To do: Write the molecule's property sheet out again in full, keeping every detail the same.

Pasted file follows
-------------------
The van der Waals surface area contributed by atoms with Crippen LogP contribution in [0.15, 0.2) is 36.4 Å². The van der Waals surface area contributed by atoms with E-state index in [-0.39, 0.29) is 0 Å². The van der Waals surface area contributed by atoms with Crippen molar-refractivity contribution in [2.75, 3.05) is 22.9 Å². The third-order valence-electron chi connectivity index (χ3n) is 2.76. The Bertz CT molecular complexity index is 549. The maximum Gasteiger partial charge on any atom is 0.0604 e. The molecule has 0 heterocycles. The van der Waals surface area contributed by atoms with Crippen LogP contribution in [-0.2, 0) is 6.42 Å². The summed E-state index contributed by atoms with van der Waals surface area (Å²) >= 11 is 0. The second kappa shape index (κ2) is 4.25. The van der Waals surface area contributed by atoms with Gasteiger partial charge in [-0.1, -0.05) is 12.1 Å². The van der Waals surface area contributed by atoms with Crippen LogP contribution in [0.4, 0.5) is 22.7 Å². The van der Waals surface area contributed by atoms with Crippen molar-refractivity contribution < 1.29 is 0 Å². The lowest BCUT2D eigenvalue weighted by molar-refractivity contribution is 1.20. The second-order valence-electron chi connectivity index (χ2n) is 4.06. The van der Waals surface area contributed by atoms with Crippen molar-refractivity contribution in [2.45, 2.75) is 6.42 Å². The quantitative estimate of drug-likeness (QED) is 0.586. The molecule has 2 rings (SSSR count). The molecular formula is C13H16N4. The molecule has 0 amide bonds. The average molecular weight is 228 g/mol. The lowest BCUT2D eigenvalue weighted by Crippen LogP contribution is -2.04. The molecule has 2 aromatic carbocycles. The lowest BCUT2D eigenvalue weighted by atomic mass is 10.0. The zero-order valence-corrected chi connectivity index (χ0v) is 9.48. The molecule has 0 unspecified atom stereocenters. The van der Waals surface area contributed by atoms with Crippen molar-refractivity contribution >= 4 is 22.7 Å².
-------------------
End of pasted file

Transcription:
The van der Waals surface area contributed by atoms with Crippen LogP contribution in [0.15, 0.2) is 36.4 Å². The van der Waals surface area contributed by atoms with E-state index in [-0.39, 0.29) is 0 Å². The van der Waals surface area contributed by atoms with Crippen molar-refractivity contribution in [2.75, 3.05) is 22.9 Å². The third-order valence-electron chi connectivity index (χ3n) is 2.76. The Bertz CT molecular complexity index is 549. The maximum Gasteiger partial charge on any atom is 0.0604 e. The molecule has 0 heterocycles. The van der Waals surface area contributed by atoms with Crippen LogP contribution in [-0.2, 0) is 6.42 Å². The summed E-state index contributed by atoms with van der Waals surface area (Å²) >= 11 is 0. The second kappa shape index (κ2) is 4.25. The van der Waals surface area contributed by atoms with Gasteiger partial charge in [-0.1, -0.05) is 12.1 Å². The van der Waals surface area contributed by atoms with Crippen LogP contribution in [0.4, 0.5) is 22.7 Å². The van der Waals surface area contributed by atoms with Crippen molar-refractivity contribution < 1.29 is 0 Å². The lowest BCUT2D eigenvalue weighted by molar-refractivity contribution is 1.20. The second-order valence-electron chi connectivity index (χ2n) is 4.06. The van der Waals surface area contributed by atoms with Crippen molar-refractivity contribution in [2.45, 2.75) is 6.42 Å². The quantitative estimate of drug-likeness (QED) is 0.586. The molecule has 2 rings (SSSR count). The molecular formula is C13H16N4. The molecule has 0 amide bonds. The average molecular weight is 228 g/mol. The lowest BCUT2D eigenvalue weighted by Crippen LogP contribution is -2.04. The molecule has 2 aromatic carbocycles. The lowest BCUT2D eigenvalue weighted by atomic mass is 10.0. The zero-order valence-corrected chi connectivity index (χ0v) is 9.48. The molecule has 0 unspecified atom stereocenters. The van der Waals surface area contributed by atoms with Crippen molar-refractivity contribution >= 4 is 22.7 Å².